TUT SRC decries delayed NSFAS allowances

Published Jul 12, 2023


Johannesburg - The Tshwane University of Technology’s Campus Student Representative Council (CSRC) has rejected the continued use of the National Student Financial Aid Scheme’s online digital banking service, eZAGA.

This comes as the student council alleges that the third-party financial service provider has failed to pay student meal allowances due to over 14 000 students for the past two months, despite the academic programme being in full swing.

According to the CSRC president, Keamogetswe Masike, the student council was concerned by the delayed implementation of the direct payments to students by eZaga, which they likened to a “money laundering” company.

Masike said thousands of the university’s students were busy with their exams, while others were due to register for the second semester, yet their meal allowances for June and July had yet to be disbursed by the company.

He said following the background check they had conducted, they were of the view that the company, tasked with facilitating billions of rand to the poorest of students, was ill-equipped to handle the task at hand.

“As we’re students we’re questioning the rationale at the national level behind this choice because there were better-experienced banks who also bid to take over the payments, and yet a company that was only registered in 2017 was picked as the best choice.

“NSFAS should not restrict students on which service providers to use. At the end of the day, we don’t care who is appointed as long as they are able to pay the students on time, and this company cannot,” he added.

To make matters worse, he alleged the charges levied by the company were too high for students to contend with.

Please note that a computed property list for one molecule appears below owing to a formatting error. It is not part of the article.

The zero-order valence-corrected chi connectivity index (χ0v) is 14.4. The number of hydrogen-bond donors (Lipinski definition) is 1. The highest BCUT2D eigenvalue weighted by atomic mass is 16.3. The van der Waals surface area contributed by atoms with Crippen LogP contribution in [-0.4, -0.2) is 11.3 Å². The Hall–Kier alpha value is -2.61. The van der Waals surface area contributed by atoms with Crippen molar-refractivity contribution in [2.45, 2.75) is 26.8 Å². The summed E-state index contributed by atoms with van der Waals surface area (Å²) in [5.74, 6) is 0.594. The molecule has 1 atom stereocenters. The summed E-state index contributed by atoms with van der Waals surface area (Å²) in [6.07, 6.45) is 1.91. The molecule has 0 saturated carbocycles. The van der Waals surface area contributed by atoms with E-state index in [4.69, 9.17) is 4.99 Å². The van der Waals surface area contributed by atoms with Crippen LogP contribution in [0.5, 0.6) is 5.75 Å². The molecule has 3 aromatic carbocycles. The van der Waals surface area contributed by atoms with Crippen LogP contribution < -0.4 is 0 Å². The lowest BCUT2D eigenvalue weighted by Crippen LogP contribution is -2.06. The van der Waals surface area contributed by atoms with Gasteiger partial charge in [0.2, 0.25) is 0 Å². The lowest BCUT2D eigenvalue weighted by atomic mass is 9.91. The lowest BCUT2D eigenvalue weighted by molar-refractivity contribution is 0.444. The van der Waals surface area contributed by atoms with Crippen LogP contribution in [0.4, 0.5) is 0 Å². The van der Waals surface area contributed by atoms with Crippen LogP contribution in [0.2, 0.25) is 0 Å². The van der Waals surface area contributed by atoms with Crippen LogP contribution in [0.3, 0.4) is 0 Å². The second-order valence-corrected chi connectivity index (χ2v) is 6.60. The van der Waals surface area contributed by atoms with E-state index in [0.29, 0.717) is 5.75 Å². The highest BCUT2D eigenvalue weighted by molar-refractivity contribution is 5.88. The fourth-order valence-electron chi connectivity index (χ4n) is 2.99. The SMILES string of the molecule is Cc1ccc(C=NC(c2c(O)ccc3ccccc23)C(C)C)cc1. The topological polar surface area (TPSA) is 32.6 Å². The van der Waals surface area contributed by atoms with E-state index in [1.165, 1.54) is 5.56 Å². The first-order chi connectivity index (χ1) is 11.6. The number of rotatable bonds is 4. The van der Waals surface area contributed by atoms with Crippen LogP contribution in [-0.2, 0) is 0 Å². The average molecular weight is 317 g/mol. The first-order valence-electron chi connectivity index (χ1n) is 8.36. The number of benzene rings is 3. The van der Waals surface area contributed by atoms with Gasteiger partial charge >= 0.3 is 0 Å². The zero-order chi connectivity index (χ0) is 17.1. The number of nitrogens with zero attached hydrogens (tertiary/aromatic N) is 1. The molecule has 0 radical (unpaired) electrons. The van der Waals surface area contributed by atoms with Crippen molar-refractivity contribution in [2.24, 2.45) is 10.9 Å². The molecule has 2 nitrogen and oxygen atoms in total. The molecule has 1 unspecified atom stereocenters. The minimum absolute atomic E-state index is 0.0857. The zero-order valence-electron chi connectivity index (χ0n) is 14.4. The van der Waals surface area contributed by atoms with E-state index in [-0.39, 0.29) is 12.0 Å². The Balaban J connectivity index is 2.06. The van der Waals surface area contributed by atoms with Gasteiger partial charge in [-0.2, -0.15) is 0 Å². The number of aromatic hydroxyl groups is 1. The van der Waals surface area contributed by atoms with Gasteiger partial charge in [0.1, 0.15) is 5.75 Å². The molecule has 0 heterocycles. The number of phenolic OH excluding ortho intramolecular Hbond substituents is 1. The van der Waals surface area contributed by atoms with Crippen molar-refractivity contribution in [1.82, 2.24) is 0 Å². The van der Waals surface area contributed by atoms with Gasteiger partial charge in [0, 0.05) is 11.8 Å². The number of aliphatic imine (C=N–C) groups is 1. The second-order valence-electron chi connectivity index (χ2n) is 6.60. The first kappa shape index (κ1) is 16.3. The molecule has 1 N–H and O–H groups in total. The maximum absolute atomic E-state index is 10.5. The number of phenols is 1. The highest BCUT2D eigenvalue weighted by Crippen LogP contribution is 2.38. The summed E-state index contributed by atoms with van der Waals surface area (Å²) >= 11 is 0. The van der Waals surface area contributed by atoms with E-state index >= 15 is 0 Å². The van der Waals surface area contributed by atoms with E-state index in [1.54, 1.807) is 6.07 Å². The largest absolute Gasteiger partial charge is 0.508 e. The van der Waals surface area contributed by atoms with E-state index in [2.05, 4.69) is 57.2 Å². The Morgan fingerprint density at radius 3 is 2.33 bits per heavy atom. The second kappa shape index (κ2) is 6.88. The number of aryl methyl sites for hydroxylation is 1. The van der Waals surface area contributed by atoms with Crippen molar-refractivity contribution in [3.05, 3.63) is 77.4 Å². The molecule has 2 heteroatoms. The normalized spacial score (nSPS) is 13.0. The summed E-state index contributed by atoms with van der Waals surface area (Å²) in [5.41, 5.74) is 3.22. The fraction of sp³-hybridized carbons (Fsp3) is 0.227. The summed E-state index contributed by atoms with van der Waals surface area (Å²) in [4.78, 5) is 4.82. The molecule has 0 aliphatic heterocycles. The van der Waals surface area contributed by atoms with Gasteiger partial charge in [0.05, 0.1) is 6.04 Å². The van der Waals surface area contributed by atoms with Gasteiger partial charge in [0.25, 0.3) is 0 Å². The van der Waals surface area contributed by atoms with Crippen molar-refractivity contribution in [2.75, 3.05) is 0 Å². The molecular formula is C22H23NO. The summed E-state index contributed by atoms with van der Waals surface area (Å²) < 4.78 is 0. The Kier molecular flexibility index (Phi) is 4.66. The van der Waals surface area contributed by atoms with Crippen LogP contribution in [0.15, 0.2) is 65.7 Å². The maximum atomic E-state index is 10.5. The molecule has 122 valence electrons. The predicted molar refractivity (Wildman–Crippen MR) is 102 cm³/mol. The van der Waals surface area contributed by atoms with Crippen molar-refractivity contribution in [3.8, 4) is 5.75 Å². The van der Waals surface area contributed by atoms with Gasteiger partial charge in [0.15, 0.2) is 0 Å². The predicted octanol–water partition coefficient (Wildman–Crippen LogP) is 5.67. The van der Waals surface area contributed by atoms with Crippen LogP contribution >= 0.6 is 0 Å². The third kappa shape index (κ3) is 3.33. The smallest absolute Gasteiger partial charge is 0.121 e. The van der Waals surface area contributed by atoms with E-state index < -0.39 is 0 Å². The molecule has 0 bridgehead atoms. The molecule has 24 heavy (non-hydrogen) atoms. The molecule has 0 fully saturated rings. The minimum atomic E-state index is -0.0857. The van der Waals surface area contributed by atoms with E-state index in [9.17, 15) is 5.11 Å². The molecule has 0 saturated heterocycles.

Mashike added that the university had failed to intervene and that discussions with NSFAS had also not borne any fruit, hence the call by the CSRC for the university Vice-Chancellor, Professor Tinyiko Maluleke, to organise a meeting with Higher Education Minister, Dr Blade Nzimande, to resolve the situation.

The university announced to stakeholders that there were sporadic student protests at some of its campuses, which followed the announcement by NSFAS that payments would be made directly to students.

The university’s Phaphama Tshitsikhawe said while the direct payment was implemented on July 1, it had come to the university’s attention that several student groups had already raised concerns with the education ministry about the system.

“The Tshwane University of Technology is working closely with the affected students, their organisations, Universities South Africa, and NSFAS so as to find a speedy, viable and sustainable solution.

“At this midpoint and pivotal juncture in the academic year, the university calls upon all stakeholders to do everything in their power to safeguard the academic project.”

In other reports, the South African Students Congress also raised concerns about the direct payment method, which it alleged was not user-friendly.

According to the student organisation, many students had complained about exorbitant bank charges, which were higher than those of commercial banks, with roughly 15% of student allowances swallowed by bank charges.

While the organisation said it was not against an alternative payment method for allowances, it expected the funding scheme to use one that was convenient for students.

The Star